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J. D. B. News Letter

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Montreal, known as the “city of campaigns” among Canadian Jewish communities, is now busy preparing for the campaign for $600,000 to build a Jewish Hospital. The need of such a hospital has been discussed for many years and came to a climax when the Hebrew Maternity Hospital was closed down last year.

Under the direction of Allan Brontman, who has been appointed general campaign chairman, tentative plans have been drawn up and the opening date of the campaign set for September 22. The executive working with Mr. Bronfman consists of: Michael Hirsch, Michael Morris, Morris Ginsberg, Sam Bronfman, H. M. Ripstein, A. H. assby, A. M. Vineberg, I. Silverstone, Alderman Schubert, Louis Salomon, David Kirsch, Dr. Max Wiseman, representing the Loan Syndicates, H. Reubens, representing the Sick Benefit Societies, and C. B. Fainer, representing the Hebrew Maternity Hospital.

Various loan syndicates, medical socities, the Independent Order of B’nai B’rith, the Zionist Order Habonim, the Young Men’s Hebrew Association, Men of the Shaar Hashomayim Synagogue, the Temple Emanu-El Brotherhood, Sons of Israel, and other organizations, have offered to aid in the hospital campaign. The need is such a pressing and immediate one, that the entire Jewish community here is expected to give their support. Although the hospital will be non-sectarian, it will be administered and operated by a Jewish body, and will afford training facilities for Canadian Jewish nurses, and a new field for Canadian Jewish medical men. This is one of the prime causes for the need of such a hospital ni Montreal.

The progress being made by Montreal as a Jewish communal center is seen in structures which are being erected to house communal and philanthropic needs of the city. Last year the new Old People’s Home was built by the Federation of Jewish Philanthropics of Montreal. A few weeks ago the new home of the Young Men’s Hebrew Association, known as the Sir Mortimer B. Memorial Building, was opened and now affords every facility for physical and recreational work among the Jewish youth here. The Young Women’s Hebrew Association has moved into the old quarters of the Y. M. H. A., and is already planning for a building of its own.

Another indication of the advancement of the community along philanthropic lines, is the number of summer camps now in existence for underprivileged children and mothers. Camps like the B’nai B’rith Camp for underprivileged boys are model camps of their kind. The Montreal Council of Jewish Women is again conducting its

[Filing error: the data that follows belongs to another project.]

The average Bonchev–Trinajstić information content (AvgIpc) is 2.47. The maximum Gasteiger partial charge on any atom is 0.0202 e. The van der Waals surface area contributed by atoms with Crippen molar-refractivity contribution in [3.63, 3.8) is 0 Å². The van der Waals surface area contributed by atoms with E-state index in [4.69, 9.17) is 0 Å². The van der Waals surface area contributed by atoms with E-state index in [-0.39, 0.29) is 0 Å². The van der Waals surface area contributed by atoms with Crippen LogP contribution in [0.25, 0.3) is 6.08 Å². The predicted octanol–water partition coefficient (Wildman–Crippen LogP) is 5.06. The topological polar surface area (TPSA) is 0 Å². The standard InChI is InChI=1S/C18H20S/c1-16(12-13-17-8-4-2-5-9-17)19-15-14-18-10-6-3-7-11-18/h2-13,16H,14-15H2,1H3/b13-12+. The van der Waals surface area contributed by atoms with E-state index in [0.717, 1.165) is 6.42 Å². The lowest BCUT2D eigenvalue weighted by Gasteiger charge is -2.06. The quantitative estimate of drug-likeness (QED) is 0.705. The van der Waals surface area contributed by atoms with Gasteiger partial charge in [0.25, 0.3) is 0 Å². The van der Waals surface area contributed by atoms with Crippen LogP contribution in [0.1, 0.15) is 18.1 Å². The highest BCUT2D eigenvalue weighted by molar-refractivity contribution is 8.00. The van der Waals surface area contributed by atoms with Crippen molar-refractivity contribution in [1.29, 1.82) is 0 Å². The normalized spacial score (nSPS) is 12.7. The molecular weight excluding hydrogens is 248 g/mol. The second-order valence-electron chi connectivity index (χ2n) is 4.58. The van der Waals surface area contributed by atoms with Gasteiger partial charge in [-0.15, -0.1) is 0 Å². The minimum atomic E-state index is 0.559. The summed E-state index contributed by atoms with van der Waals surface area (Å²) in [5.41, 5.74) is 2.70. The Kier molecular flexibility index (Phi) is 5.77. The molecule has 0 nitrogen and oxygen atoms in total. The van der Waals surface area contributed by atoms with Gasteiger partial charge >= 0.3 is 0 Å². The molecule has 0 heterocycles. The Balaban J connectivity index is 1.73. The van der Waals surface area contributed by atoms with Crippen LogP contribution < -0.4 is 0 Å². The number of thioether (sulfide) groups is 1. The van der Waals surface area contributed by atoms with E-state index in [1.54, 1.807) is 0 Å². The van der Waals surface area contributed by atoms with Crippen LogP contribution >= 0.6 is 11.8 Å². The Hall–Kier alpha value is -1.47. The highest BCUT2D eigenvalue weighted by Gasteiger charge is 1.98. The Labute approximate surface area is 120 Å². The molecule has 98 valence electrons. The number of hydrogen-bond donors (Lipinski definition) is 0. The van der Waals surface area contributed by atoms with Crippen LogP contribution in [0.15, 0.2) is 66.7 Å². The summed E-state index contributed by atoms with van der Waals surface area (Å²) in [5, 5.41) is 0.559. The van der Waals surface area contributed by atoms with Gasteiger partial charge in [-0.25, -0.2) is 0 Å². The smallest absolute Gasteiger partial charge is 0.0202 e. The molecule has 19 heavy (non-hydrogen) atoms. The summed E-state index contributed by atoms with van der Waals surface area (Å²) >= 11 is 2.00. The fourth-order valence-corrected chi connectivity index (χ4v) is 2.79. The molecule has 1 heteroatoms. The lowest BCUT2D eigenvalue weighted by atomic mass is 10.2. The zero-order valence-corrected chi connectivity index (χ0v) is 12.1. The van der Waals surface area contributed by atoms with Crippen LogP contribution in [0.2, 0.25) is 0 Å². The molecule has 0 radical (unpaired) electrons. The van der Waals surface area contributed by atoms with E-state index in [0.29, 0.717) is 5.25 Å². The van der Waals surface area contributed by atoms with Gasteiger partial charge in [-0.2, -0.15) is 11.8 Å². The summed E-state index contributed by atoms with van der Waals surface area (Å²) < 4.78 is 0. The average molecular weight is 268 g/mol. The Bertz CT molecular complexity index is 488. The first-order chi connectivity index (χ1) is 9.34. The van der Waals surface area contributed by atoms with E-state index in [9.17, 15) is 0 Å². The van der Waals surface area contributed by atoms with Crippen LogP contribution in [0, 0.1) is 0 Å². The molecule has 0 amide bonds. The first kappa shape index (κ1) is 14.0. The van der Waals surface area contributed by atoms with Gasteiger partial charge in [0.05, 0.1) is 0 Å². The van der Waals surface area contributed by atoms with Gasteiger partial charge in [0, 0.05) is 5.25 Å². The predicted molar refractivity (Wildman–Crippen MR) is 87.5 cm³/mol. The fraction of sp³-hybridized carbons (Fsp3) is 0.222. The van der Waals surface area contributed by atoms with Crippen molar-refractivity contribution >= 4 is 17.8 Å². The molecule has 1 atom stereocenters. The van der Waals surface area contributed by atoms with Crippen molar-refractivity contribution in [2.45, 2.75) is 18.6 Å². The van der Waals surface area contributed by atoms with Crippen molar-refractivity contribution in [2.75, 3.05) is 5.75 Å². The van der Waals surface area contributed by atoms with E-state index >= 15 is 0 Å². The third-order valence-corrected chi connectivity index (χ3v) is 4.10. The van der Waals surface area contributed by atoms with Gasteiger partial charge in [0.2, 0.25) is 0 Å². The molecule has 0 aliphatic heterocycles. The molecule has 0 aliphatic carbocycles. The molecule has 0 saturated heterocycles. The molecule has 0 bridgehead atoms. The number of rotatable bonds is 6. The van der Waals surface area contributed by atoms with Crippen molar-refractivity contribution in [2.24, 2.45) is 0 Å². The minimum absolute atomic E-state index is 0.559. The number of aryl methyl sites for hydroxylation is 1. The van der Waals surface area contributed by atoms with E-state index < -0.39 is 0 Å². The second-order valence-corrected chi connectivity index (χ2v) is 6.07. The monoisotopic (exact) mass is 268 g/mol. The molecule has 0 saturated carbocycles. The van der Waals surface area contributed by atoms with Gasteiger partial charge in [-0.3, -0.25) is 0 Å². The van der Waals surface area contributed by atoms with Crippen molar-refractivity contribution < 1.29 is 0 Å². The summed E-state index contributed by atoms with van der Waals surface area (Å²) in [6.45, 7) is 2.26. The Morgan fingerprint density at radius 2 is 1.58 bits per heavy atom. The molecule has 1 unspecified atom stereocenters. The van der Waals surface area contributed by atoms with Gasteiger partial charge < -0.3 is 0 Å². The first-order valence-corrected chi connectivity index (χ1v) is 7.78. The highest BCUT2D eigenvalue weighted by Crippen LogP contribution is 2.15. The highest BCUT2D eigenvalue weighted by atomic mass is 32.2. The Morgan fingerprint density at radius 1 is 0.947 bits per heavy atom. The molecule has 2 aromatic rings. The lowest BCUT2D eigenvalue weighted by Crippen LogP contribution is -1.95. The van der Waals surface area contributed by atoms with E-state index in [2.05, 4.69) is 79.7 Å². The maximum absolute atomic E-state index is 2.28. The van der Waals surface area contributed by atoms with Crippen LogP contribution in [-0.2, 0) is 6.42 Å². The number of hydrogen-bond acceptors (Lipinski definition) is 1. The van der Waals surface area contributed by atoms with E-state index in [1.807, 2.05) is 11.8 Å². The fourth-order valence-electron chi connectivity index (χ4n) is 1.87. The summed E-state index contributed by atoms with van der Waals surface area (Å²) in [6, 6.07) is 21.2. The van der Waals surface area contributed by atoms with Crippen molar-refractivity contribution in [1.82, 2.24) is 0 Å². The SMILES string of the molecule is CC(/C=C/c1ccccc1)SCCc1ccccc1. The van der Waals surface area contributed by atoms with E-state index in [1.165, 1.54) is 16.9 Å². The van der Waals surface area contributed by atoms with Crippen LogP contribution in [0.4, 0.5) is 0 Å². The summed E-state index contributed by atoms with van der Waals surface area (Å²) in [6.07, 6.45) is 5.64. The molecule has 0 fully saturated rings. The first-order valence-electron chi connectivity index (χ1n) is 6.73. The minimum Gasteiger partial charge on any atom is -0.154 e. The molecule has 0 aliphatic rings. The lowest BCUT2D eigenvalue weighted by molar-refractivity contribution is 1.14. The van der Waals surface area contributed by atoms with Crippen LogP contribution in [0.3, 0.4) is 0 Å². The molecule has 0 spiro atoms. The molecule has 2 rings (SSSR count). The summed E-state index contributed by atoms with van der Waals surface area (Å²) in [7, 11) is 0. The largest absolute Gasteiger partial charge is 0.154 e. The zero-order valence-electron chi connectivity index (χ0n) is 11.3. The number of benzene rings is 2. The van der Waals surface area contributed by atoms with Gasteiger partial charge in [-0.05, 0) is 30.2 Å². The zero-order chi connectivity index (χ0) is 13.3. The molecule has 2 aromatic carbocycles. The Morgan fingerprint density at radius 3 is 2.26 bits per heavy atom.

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camp for under-privileged girls, and the Jewish Laurentian Fresh Air Camp affords summer holidays for poor mothers and their young children. These camps are operated with the assistance of the Family Welfare Department of the Federation of Jewish Philanthropies of Montreal. Besides these, there are a number of other summer camps operated by arbeiter circles and other organizations.

A group of 125 Jewish Boy Scouts is proceeding to the Boy Scout Camp Tamaracouta, where they will remain for the summer. Scoutmaster Machlovitch is in charge of the boys and supervises the kosher meals, which are served under the auspices of the Jewish Advisory Committee of the Boy Scouts Association of Canada. Morning services and Sabbath services are conducted by the Jewish scoutmaster while the Jewish boys are at camp.

An old Jewish landmark in the down-town district of the city will pass with the transfer of the Old Hebrew Free School, founded thirty-five years ago and the first Talmud Torah in Canada, to its temporary headquarters in the Baron de Hirsch Institute. The center of the Jewish population in the city is moving northward, and with the departure of the Jewish children in the neighborhood, it has been necessary to move the school and sell the old building.

The official immigration figures issued at Ottawa for the first two months of the fiscal year, April and May, show that the fear expressed in certain quarters that there is a preponderance of Eastern European immigration into Canada, is without foundation. The statistics issued show that more people from Northern Europe and also from the United States, but decidedly less from other countries, are entering Canada; and that the increase in British immigration, compared with the corresponding period last year, was eleven per cent.

The decrease from Southern and Eastern Europe is attributed to the restriction applied to immigration from the area covered by the Railway Agreement, the companies acting therein as recruiting agents. It will be remembered that at the beginning of January, instructions were issued by the Canadian Department of Immigration that immigration covered by the Railway Agreement must be cut down to 30 per cent of the previous year. This reduction particularly affected single men, unaccompanied by families, many of whom secured entry as farm workers, but failed to remain on the farms. The new order was to be effective by the end of May and the new figures now issued by Ottawa shows that this objective has been exceeded by a reduction of forty-five per cent.

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